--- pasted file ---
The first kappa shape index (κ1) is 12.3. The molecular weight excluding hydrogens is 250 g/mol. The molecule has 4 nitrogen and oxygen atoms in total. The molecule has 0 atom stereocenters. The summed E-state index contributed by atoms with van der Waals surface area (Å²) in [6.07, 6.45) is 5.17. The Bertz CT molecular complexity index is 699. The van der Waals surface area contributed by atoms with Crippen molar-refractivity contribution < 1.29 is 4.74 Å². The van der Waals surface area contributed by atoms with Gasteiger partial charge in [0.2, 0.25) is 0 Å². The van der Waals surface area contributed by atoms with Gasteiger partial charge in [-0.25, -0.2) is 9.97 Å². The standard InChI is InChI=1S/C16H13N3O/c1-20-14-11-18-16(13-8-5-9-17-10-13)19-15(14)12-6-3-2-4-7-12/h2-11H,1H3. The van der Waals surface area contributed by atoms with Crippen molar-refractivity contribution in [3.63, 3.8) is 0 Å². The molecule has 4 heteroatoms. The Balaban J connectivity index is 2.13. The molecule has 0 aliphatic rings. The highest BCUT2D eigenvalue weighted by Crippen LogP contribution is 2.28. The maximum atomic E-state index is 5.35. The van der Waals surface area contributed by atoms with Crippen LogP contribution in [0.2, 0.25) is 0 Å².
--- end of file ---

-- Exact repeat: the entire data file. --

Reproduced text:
The first kappa shape index (κ1) is 12.3. The molecular weight excluding hydrogens is 250 g/mol. The molecule has 4 nitrogen and oxygen atoms in total. The molecule has 0 atom stereocenters. The summed E-state index contributed by atoms with van der Waals surface area (Å²) in [6.07, 6.45) is 5.17. The Bertz CT molecular complexity index is 699. The van der Waals surface area contributed by atoms with Crippen molar-refractivity contribution < 1.29 is 4.74 Å². The van der Waals surface area contributed by atoms with Gasteiger partial charge in [0.2, 0.25) is 0 Å². The van der Waals surface area contributed by atoms with Gasteiger partial charge in [-0.25, -0.2) is 9.97 Å². The standard InChI is InChI=1S/C16H13N3O/c1-20-14-11-18-16(13-8-5-9-17-10-13)19-15(14)12-6-3-2-4-7-12/h2-11H,1H3. The van der Waals surface area contributed by atoms with Crippen molar-refractivity contribution in [3.63, 3.8) is 0 Å². The molecule has 4 heteroatoms. The Balaban J connectivity index is 2.13. The molecule has 0 aliphatic rings. The highest BCUT2D eigenvalue weighted by Crippen LogP contribution is 2.28. The maximum atomic E-state index is 5.35. The van der Waals surface area contributed by atoms with Crippen LogP contribution in [0.2, 0.25) is 0 Å².